Dodge Charger: Through the Years

23 Sep

It all started in 1965. When Dodge was in need of a car that appealed to the masses, it developed a fastback version of its Coronet midsize car known as the Charger.

First Generation: 1966 – 1967

1966 Dodge Charger

The first generation Charger appeared in the fall of 1965 as the 1966 Charger. Similar to the Coronet in terms of style, the Charger featured a full-width convex grill with unique hidden headlights. The 1996 Dodge Charger’s body was aerodynamically stable and on the back highlighted the Charger name in chrome letters.

While not an instant hit, the Charger did establish a unique presence in the market known as a premium muscle machine. The ’67 Charger was similar to the ’66 model with the exception that new chrome was added to the sides and all interior trim was upgraded to Coronet 500 levels.

Second Generation: 1968 – 1970

Having struggled in its first generation, the Charger became what it may be best known for today during the second generation – General Lee in the television series, “The Dukes of Hazzard.”

The 1968 Charger model proved to be a muscle car through its muscular fenders, square-cut roof and narrow backend. The ’68 Dodge Charger stretched 208 inches overall, while most other dimensions remained the same as the ’67.  More than 96,000 ’68 Chargers were sold, a hit for Dodge.

While considered the most attractive model throughout the generations, the ’69 Charger was also considered an aerodynamic disaster. The 1969 and 1970 models were geared towards one thing: stock racing.

During these two years, the Charger Daytona and Charger 500 were released. Short-lived, the Daytona was gone from the ’70 lineup, while the 500 continued. More than 89,000 Chargers were built during 1969, while 49,800 were made during 1970. This generation was the last of the classic Charger body style.

Third Generation: 1971 – 1974

Entering into the third generation, the Dodge Charger went through some extensive changes compared to the last two generations, especially in order to meet with emissions and safety regulations.

According to, the 1971 Charger was “designed around a more exaggerated Coke-bottle shape.” The ’71 model’s front grille was split into two halves, with each half surrounded by chrome or body-color bumper.

By the third generation, there were six different Charger model varieties including the hard-top and coupe Chargers, the Charger 500, Charger 500 SE, Charger R/T and the Charger Super Bee.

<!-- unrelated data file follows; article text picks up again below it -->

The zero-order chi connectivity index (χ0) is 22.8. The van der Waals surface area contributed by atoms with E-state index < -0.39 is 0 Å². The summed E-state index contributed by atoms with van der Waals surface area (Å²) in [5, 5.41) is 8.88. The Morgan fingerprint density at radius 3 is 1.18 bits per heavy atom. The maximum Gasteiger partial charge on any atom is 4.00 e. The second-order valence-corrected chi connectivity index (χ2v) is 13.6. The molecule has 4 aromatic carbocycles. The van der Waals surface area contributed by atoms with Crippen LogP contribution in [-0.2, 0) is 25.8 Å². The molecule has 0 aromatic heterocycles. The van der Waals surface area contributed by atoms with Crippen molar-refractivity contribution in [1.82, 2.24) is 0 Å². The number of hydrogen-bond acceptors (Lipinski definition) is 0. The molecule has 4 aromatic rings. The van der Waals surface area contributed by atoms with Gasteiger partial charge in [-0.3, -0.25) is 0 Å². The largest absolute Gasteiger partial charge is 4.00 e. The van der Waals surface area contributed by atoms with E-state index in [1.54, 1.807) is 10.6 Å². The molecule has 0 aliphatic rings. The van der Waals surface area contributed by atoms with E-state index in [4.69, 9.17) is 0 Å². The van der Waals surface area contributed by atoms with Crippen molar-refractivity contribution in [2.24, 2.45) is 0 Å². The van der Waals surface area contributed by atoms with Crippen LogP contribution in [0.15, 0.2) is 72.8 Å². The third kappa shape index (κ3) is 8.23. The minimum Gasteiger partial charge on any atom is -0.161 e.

In 1972 with significant changes to omissions and inside revisions, the Charger line went from six models to three – the base Charger Coupe, SE hardtop and the new Rally hardtop. The Charger base hardtop, R/T, Super Bee and 500 were all dropped.

Overall Charger sales remained healthy in 1972 and throughout 1973, but in 1974 sales significantly dropped. Dodge knew what it needed to do, change.

Fourth Generation: 1975 – 1977

Making its way into the fourth generation, the Charger model resembled that of its sister brands, the Chrysler Cordoba. The latest Charger featured a slightly different grille and was over 218 inches long overall – a foot longer than the ’71 model.

In 1975 the Charger was only available in SE and sold less than 32,000 models. Powering through 1976 and 1977 with only minor changes to the body and style, the Charger line of cars once again took a hit.

By 1978, the fourth-generation model was no longer on the road, leaving only the first through third generations to carry on the Charger name.

Fifth Generation: 1982 – 1987

After a short hiatus, the fifth generation Charger was introduced in 1982. Learning from the fourth generation, the next generation featured 2.2-liter engine with 84 hp, providing a substantial increase in overall engine performance.

The fifth generation model, known as the Omni 024, sold a mere 14,420 Chargers. In 1983, all front-drive small hatchbacks, including 1.7 and 2.2-liter engines, were now considered Chargers.

A year later, in 1984, the Charger went through another slight style change, with dual quad headlamps, a blunter style, including a rear spoiler that meshed with most other Dodge line of vehicles.

The Dodge Charger, known more for auto racing by auto enthusiasts, could not compete against other small-to-midsize vehicles, thus suffering a major blow in sales in 1987. This was the last year of production until 2006.

Sixth Generation: 2006 to Present

2013 DodgeCharger

After 19 years, Dodge re-introduced the Charger in 2006. To cater to those who liked the four-door muscle car, as well as those who were more adept to the two-door couple, the new Charger was considered the best in terms of balance, performance, handling and passenger comfort, as noted by

In 2006, there were two trim levels, SE and R/T. The base SE featured 250 hp, 3.5-liter V6 engine, 17-inch wheels, air-conditioning, a CD player, full power accessories and cruise control. The performance-themed RT featured a 5.7-liter Hemi V8 engine with 340 hp, dual exhaust, leather interior, 18-inch wheels and a tire pressure monitor.

The 2008 model included a cabin upgrade, with a restyled dash and console. Outside, the ’08 model displayed xenon headlights and new wheels. In 2009, the Charger was up to 368 hp and better fuel-efficiency. The 2013 Charger featured a 370b hp with available all-wheel-drive and 31 miles per gallon.

Today the Dodge Charger includes several model and trim versions of a rear-wheel drive four-door sedan.

Although the Dodge Charger went through its share of ups and downs, it has prevailed as one of the top-rated class-leading sedans.

If you’re interested in a Dodge Charger, stop by Dodgeland of Columbia. Dodgeland offers one of the biggest inventories of new Dodge vehicles, including the Dodge Charger for sale. For your next new or used Dodge, visit Dodgeland of Columbia.


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